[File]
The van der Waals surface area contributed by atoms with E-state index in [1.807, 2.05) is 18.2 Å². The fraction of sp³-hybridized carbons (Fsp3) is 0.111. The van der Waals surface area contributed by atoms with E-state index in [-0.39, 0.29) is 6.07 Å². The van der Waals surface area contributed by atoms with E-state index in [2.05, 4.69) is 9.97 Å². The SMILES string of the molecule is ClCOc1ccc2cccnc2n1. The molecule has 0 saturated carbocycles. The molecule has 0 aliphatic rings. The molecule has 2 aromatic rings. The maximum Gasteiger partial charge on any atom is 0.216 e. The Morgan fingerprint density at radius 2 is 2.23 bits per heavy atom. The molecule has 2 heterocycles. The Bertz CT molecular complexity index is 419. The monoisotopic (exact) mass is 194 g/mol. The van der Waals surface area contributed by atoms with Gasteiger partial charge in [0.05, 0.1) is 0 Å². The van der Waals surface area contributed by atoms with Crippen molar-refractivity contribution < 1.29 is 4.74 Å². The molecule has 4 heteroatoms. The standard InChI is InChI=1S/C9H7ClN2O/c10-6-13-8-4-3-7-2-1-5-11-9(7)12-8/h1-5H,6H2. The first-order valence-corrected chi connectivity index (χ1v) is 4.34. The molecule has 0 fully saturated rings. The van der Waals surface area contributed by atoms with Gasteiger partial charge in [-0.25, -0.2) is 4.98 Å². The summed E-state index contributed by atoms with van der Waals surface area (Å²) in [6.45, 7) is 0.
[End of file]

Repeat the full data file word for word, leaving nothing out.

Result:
The van der Waals surface area contributed by atoms with E-state index in [1.807, 2.05) is 18.2 Å². The fraction of sp³-hybridized carbons (Fsp3) is 0.111. The van der Waals surface area contributed by atoms with E-state index in [-0.39, 0.29) is 6.07 Å². The van der Waals surface area contributed by atoms with E-state index in [2.05, 4.69) is 9.97 Å². The SMILES string of the molecule is ClCOc1ccc2cccnc2n1. The molecule has 0 saturated carbocycles. The molecule has 0 aliphatic rings. The molecule has 2 aromatic rings. The maximum Gasteiger partial charge on any atom is 0.216 e. The Morgan fingerprint density at radius 2 is 2.23 bits per heavy atom. The molecule has 2 heterocycles. The Bertz CT molecular complexity index is 419. The monoisotopic (exact) mass is 194 g/mol. The van der Waals surface area contributed by atoms with Gasteiger partial charge in [0.05, 0.1) is 0 Å². The van der Waals surface area contributed by atoms with Crippen molar-refractivity contribution < 1.29 is 4.74 Å². The molecule has 4 heteroatoms. The standard InChI is InChI=1S/C9H7ClN2O/c10-6-13-8-4-3-7-2-1-5-11-9(7)12-8/h1-5H,6H2. The first-order valence-corrected chi connectivity index (χ1v) is 4.34. The molecule has 0 fully saturated rings. The van der Waals surface area contributed by atoms with Gasteiger partial charge in [-0.25, -0.2) is 4.98 Å². The summed E-state index contributed by atoms with van der Waals surface area (Å²) in [6.45, 7) is 0.